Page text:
Scholarly article on topic 'One-chip integrated dual amperometric/field-effect sensor for the detection of dissolved hydrogen'

One-chip integrated dual amperometric/field-effect sensor for the detection of dissolved hydrogen Academic research paper on "Materials engineering"

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Abstract of research paper on Materials engineering, author of scientific article — C. Huck, P. Jolly, P. Wagner, A. Poghossian, M.J. Schöning

Abstract A new Si-based one-chip combined amperometric/field-effect sensor for monitoring the concentration of dissolved hydrogen (H2) has been developed. The specific feature of the realized H2-sensor chip is the implementation of a field-effect pH sensor for indirect detection of the dissolved H2, in addition to amperometric measurements. The feasibility of the proposed approach has been demonstrated by simultaneous amperometric/field-effect detection of dissolved H2 in electrolyte solutions.

Academic research paper on topic "One-chip integrated dual amperometric/field-effect sensor for the detection of dissolved hydrogen"

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Procedia Engineering 25 (2011) 1161 - 1164

Proc. Eurosensors XXV, September 4-7, 2011, Athens, Greece

One-chip integrated dual amperometric/field-effect sensor for the detection of dissolved hydrogen

C. Huck, P. Jollya, P. Wagnerc, A. Poghossiana'b, M.J. Schöning

aInstitute of Nano- and Biotechnologies, Aachen University of Applied Sciences, 52428 Jülich, Germany bPeter Grünberg Institute (PGI-8), Research Centre Jülich GmbH, 52525 Jülich, Germany cInstitute for Materials Research, Hasselt University, 3590 Diepenbeek, Belgium

Abstract

A new Si-based one-chip combined amperometric/field-effect sensor for monitoring the concentration of dissolved hydrogen (H2) has been developed. The specific feature of the realized H2-sensor chip is the implementation of a field-effect pH sensor for indirect detection of the dissolved H2, in addition to amperometric measurements. The feasibility of the proposed approach has been demonstrated by simultaneous amperometric/field-effect detection of dissolved H2 in electrolyte solutions.

© 2011 Published by Elsevier Ltd.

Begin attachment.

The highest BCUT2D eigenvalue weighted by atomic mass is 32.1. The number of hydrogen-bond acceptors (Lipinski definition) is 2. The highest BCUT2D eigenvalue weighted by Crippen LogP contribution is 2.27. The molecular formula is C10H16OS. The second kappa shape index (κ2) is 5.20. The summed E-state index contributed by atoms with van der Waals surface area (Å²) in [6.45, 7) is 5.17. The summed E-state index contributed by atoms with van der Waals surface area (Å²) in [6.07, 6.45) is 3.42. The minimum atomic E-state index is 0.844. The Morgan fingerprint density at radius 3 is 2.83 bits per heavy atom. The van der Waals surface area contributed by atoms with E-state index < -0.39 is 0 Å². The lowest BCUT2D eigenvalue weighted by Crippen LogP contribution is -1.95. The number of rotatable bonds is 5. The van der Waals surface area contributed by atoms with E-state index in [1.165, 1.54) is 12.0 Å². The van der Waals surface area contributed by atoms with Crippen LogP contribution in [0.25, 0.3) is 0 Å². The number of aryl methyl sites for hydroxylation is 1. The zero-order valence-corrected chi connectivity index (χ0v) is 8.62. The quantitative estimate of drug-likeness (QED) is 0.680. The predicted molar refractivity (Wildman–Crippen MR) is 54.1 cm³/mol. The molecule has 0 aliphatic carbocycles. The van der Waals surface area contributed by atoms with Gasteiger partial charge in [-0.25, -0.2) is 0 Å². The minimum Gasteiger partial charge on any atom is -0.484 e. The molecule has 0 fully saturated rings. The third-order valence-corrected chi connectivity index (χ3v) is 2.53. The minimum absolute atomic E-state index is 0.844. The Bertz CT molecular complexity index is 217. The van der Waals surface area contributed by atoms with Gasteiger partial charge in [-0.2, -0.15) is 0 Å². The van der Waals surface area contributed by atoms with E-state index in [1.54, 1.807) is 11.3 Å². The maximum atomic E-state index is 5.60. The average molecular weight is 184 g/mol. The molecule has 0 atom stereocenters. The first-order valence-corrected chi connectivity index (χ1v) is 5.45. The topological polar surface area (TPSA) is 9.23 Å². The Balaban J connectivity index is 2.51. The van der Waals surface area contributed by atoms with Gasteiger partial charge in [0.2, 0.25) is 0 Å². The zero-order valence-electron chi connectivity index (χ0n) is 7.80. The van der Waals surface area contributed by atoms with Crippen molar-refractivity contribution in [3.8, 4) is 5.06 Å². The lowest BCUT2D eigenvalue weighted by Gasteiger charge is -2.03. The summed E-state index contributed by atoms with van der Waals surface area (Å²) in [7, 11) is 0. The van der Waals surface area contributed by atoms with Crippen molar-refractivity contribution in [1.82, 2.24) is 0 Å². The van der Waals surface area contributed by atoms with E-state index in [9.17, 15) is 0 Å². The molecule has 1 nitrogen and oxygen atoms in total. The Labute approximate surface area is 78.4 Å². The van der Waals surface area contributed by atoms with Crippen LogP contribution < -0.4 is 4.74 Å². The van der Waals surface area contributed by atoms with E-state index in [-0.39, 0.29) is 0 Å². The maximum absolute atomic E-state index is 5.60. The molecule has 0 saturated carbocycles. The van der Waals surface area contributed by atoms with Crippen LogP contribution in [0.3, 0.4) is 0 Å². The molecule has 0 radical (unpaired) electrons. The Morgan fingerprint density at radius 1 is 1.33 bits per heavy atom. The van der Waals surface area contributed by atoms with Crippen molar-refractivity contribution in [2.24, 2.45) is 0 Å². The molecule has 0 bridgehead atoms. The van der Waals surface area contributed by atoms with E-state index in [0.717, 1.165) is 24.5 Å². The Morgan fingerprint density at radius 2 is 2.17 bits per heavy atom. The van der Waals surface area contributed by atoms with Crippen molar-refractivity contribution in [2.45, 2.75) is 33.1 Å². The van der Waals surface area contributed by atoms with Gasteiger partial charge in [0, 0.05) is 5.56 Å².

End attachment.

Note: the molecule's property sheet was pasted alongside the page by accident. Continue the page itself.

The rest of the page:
Keywords: dissolved hydrogen; amperometric sensor; field-effect sensor

1. Introduction

Climate change concerns and high oil prices are the driving force for renewable energy sources such as biogas. Biogas production has the potential to replace some of the limited fossil fuels [1]. In order to realize its full potential, real-time and reliable monitoring of the biogas process is crucial for a stable and efficient operation of the biogas production. One of the most important parameters for an early warning of process disturbances is the concentration of dissolved hydrogen, because it is a key factor in the intricate balance between microbial species involved in the multistep degradation during anaerobic digestion [2,3].

In this work, a new one-chip integrated dual amperometric/field-effect sensor for the detection of dissolved H2 has been developed. The chip combines two thin-film Pt electrodes and a field-effect

* Corresponding author. Tel.: +49-241-6009-53144; fax: +49-241-6009-53235. E-mail address: m.j.schoening@fz-juelich.de.

1877-7058 © 2011 Published by Elsevier Ltd. doi: 10.1016/j.proeng.2011.12.286

capacitive electrolyte-insulator-semiconductor (EIS) pH sensor for amperometric and field-effect measurements, respectively. For the first time, an EIS pH sensor has been applied for the indirect measurement of dissolved H2. The sensor detects the product of H2 oxidation, i.e. H+ ions generated at the polarized working electrode of the amperometric part of the combined sensor.

2. Experimental

2.1. Sensor fabrication

Fig. 1 shows the schematic structure of the developed one-chip integrated dual amperometric/field-effect H2 sensor. The capacitive field-effect EIS sensor consists of an Al-Si-SiO2-Ta2O5 structure (p-Si with resistivity of 1-10 Qcm; 30 nm thermally grown SiO2) with a Ta2O5 layer as pH-sensitive gate insulator material. Ta2O5 is well known for its outstanding properties for field-effect pH sensing, having a nearly Nerstian pH sensitivity as well as a high corrosion resistance in a wide pH range [4,5]. The Ta2O5 film was prepared by thermal oxidation of an electron-beam deposited 30 nm Ta layer in a dry oxygen atmosphere at 517 °C for about 30 min, yielding a ~60 nm thick Ta2O5 layer. A 300 nm Al film was deposited on the rear-side of the wafer as a contact layer for the field-effect sensor.